I love the simplicity of chip carving. With small projects like these fireplace bellows, I can carve almost anywhere. That comes in handy during the winter months, when it’s a lot easier to carve at the dining room table than it is to heat up my shop. However, I wanted to break away from the highly geometrical designs (such as snowflakes and rosettes) that I commonly use.
Eventually, I decided to work on snakes. They allow me to combine and contrast the elements of regular repeating patterns (the basic principle of most chip carving) with irregular nature.
I'll start with the two intertwined snakes on the intake paddle. Since I had a center hole to avoid, I decided to use two snakes to frame it, almost like a caduceus. I sketched my ideas on a paper template of the paddle until I had something that I liked (Photo 1).
I liked one of the snakes better than the other one, so I laid a clear plastic grid on top of the sketch and traced it. I purchased this template material from a fabric store that caters to quilters; I imagine an art supply store would also have it. Unlike many types of plastic, you can write on this with a pencil.
I then moved the pattern over to my basswood blank and secured it to the centerline with a couple of map pins (Photo 2).
I used carbon paper to transfer the pattern to the wood. I flipped it over, using the two holes from the map pins as reference points and lining them up with the holes in the wood (Photo 3), and then drew the mirror-image pattern (Photo 4).
When you trace the shape of the snake with a pattern that has been adapted to the chip knife, you can think of it as a border pattern—the type you might put around a box lid. The problem here is that the “border” is a snake's body that twists around and also changes in width. To get a handle on it, I first drew in centerlines. I have a loose relationship with rigid accuracy, switching between drawing freehand and using instruments, depending on what effect I want and how much trouble it is. In this case, I simply drew them in by hand, aiming for the visual center (Photo 5).
In the next step, however, I did make use of a technical aid, because I found it a fast way to an acceptable result. Since I wanted my pattern to vary in size with the snake's body, I needed to mark out my grid pattern on a variable scale. I used a compass to mark off steps proportional to the width of the body at each point (Photo 6).
When I was finished with the entire length of both snakes, I drew freehand bisecting marks on the outside edges (Photo 7).
The diagram shows that I'm imagining a line that cuts squarely through the curve, halfway between two marked points on the centerline. I couldn't come up with a way to do this more accurately that wouldn't have been tedious beyond my tolerance. I marked the entire length of both snakes this way (Photo 8), making them resemble cacti (Photo 9).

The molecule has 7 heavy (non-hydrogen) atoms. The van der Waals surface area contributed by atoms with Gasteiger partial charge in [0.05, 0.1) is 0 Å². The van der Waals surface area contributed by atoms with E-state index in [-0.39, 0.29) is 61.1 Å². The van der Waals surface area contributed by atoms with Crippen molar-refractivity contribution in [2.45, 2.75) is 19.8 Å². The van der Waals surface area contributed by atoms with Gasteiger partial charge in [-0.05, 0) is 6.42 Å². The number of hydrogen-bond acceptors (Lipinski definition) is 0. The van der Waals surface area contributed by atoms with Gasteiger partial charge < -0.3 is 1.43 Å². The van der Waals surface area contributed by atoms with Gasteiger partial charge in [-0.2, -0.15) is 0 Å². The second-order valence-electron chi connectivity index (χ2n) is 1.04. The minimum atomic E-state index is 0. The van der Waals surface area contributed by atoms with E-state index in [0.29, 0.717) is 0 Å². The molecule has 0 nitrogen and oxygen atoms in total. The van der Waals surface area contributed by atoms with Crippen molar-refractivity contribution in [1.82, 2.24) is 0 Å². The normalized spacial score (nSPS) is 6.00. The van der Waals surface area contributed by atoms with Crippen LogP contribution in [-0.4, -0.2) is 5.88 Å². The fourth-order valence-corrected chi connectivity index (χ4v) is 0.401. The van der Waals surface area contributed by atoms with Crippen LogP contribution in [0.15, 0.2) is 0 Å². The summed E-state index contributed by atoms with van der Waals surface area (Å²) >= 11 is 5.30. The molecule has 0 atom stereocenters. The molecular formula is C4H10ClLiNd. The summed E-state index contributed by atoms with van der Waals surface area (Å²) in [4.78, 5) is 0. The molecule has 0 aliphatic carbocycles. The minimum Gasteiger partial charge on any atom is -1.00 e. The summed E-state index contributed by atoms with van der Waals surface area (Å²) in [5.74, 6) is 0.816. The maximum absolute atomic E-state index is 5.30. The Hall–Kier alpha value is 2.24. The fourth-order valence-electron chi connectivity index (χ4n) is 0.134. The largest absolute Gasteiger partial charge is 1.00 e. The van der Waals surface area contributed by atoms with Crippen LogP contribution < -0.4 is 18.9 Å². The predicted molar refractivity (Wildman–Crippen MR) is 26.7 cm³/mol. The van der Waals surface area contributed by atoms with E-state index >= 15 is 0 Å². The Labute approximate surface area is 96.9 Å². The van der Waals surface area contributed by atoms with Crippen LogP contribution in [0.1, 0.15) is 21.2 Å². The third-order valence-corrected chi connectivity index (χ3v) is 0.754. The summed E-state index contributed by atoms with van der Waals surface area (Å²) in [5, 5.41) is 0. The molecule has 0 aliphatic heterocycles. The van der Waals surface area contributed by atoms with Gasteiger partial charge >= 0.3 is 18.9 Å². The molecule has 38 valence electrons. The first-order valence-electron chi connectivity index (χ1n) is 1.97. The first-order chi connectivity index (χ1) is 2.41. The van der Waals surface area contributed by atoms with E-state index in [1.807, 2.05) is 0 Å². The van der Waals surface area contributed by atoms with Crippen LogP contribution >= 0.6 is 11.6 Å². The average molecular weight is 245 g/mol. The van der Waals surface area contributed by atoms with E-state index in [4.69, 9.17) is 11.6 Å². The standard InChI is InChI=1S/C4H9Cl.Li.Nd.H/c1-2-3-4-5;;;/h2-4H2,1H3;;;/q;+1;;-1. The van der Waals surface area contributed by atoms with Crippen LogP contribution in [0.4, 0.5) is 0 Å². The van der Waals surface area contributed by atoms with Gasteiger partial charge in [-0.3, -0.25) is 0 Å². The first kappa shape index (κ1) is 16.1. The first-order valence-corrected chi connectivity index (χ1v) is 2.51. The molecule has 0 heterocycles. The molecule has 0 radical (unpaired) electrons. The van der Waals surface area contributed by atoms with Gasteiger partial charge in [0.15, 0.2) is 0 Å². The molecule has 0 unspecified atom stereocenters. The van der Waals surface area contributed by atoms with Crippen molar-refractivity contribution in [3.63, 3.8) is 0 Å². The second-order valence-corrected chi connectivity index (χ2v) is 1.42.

Once the marks were in, l started connecting them in a pattern that I had previously experimented with on paper (Photo 10), drawing diagonal lines through every other group and then crosshatching in the other direction (Photo 11).
I then quickly sketched in some lines for the heads (Photo 12).
Once I had filled in the areas that would be chipped out, leaving the “land" unmarked, I started carving at the head (Photo 13). I didn't bother to color in the heads; I decided on which parts to leave uncarved as I got to them. I was more concerned about losing track of the repeating pattern on the bodies, but it's not a bad idea to mark everything.
For the single snake on the flip side, I didn't have a center hole, so I decided to stray even further from geometric convention and make a nonsymmetrical snake.
Once again, after drawing some sketches on paper, I traced my outline on the wood with carbon paper and drew in the centerline (Photo 14).
And this time, since I had a trigger body to ptay with, I added additional Hnes, plso drawn freehand (Photo 15 and Photo 16).
I used the compass again when i made my marks of varying lengths (Photo 17).
Using a diagonal grid similar to the first design, I marked off my large snake (Photo 18).
Instead of taking out individual chips one at a time, I decided to cut all the outside edges in a string of four or five chips first. This helped I me follow the flowing lines (Photo 19 and Photo 20).
Once both sides were carved, I used an eraser and sanded lightly to remove the layout lines (Photo 21 and Photo 22).
I used an orange shellac finish on my project—the same finish that I used on my snowflake bellows. I brushed on f'nis feW coats and then I used a rag to apply several §|1 coat$. After I added the hinge and leather, the gLt was complete (Photos 23-26).
So, next time you're looking for a chip carving idea, free yourself from strict symmetry and take a walk on the wild side!
by Roy Gibson
Growing up In Baltimore, Maryland, Roy Gibson learned basic woodworking as he watched his father in his workshop. Roy still uses many of his father's tools in his woodworking projects. For years. Roy worked as an electronics technician in Silicon Valley. After a stint in the Peace Corps, he began woodworking again and has continued for over twenty years. Currently, Roy and his wife, Patti, operate Laughing Coyote Woodworks in Stamford, Vermont.